meaning to circumvent the truth. Consider the company document that
stated, “A nominal charge will be assessed for using our facilities.”  When
clients objected that the charge was actually very high, the writer pointed
out that the word nominal means “the named amount” as well as “very
small.” In that situation, clients had a strong case in accusing the company of attempting to be deceptive. Various abstract words (Tab 10),
technical and legal jargon (Tab 10), and euphemisms (Tab 10) are
unethical when they are used to mislead readers or to hide a serious or
dangerous situation, even though technical or legal experts could interpret those words or terms as accurate. See also word choice (Tab 10).
*Adapted from Brenda R. Sims, “Linking Ethics and Language in the Technical
Communication Classroom,” Technical Communication Quarterly 2, no. 3 (Summer
1993): 285–99.
The Writing Process
wooded area. The complex consists of five three-story buildings of
red-brick colonial design. The buildings are spaced about 50 feet
apart and are built in a U-shape surrounding a reflection pool that
frames a striking haiku fountain.
The Writing Process
ethics in writing
Do not deemphasize or suppress important information. Not including information that a reader would want to have, such as potential
safety hazards or hidden costs for which a customer might be responsible, is unethical and possibly illegal. Likewise, do not hide information
in dense paragraphs with small type and little white space, as is common
in credit-card contracts. Use layout and design (Tab 7) features such as
type size, bullets, lists, and footnotes to highlight information that is
important to readers.
Do not mislead with partial or self-serving information. For example,
avoid the temptation to highlight a feature or service that readers would
find attractive but that is available only with some product models or at
extra cost. See also logic errors (Tab 10) and positive writing (Tab 10).
Readers could justifiably object that you have given them a false impression to sell them a product or service, especially if you also deemphasize
the extra cost or other special conditions.
In general, treat others — individuals, companies, groups — with
fairness and with respect. Avoid language that is biased, racist, or sexist
or that perpetuates stereotypes. See also biased language (Tab 10).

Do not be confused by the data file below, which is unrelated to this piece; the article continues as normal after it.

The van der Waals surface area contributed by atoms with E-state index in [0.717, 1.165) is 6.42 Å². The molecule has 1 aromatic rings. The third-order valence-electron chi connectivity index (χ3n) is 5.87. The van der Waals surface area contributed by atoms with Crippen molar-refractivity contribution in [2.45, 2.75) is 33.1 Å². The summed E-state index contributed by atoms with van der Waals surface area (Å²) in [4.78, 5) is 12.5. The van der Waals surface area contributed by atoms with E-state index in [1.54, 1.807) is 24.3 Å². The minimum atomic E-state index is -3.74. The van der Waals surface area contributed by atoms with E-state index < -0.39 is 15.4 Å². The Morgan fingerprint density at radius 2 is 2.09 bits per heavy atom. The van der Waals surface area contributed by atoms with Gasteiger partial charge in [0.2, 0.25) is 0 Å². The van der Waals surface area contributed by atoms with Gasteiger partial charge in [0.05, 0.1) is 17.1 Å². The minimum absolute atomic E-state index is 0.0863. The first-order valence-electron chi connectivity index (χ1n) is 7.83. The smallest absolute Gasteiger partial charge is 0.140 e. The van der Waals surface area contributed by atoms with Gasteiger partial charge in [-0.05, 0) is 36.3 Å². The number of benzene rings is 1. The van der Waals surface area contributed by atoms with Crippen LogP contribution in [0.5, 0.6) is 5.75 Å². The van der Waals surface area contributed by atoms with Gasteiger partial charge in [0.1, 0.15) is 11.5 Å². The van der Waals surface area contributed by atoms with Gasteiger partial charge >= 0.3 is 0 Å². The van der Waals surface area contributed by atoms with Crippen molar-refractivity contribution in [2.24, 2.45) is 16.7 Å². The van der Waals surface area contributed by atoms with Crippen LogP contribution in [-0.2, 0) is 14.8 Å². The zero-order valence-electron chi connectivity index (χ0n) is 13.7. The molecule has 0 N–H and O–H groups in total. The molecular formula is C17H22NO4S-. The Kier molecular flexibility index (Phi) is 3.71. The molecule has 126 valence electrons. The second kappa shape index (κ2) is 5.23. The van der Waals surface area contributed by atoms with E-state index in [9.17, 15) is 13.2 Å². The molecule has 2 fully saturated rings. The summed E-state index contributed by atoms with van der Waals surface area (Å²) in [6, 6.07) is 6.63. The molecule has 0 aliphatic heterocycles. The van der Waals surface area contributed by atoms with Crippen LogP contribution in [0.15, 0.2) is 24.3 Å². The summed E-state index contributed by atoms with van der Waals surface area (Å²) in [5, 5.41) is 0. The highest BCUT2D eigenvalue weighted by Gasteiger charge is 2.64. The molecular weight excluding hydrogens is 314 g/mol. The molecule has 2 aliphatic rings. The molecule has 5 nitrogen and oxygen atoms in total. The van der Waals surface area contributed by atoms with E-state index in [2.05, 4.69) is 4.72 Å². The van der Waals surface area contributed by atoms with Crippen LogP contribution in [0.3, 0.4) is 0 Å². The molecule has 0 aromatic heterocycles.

Finally, be aware that both plagiarism (Tab 3) and violations of
copyright (Tab 3) not only are unethical but also can have serious profes­
sional and legal consequences for you in the classroom and on the job.
Writer’s Checklist: Writing Ethically
Ask yourself the following questions:
 Am I willing to take responsibility, publicly and privately, for what I have written? Make sure you can stand behind what you have written.
 Is the document or message honest and truthful? Scrutinize findings and
conclusions carefully. Make sure that the data support them.
 Am I acting in my employer’s, my client’s, the public’s, or my own best long-term
interest? Have an impartial and appropriate outsider review and com­
ment on what you have written.
 Does the document or message violate anyone’s rights? If information is con­
fidential and you have serious concerns, consider a review by the
company’s legal staff or an attorney.
 Am I ethically consistent in my writing? Consistently apply the principles
outlined here and those you have assimilated throughout your life.
 What if everybody acted or communicated in this way? If you were the
intended reader, consider whether the message would be acceptable
and respectful.
global communication
global communication
The prevalence of global communication technology means that the
ability to communicate with audiences from varied cultural backgrounds
is essential. The audiences for such communications include clients and
customers as well as business partners and colleagues.
Many entries in this book, such as meetings (Tab 8) and résumés
(Tab 9), are based on U.S. cultural patterns. The treatment of such topics might be very different in other cultures where leadership styles,
persuasive strategies, and even legal constraints differ. As illustrated in
international correspondence (Tab 4), organizational patterns, forms of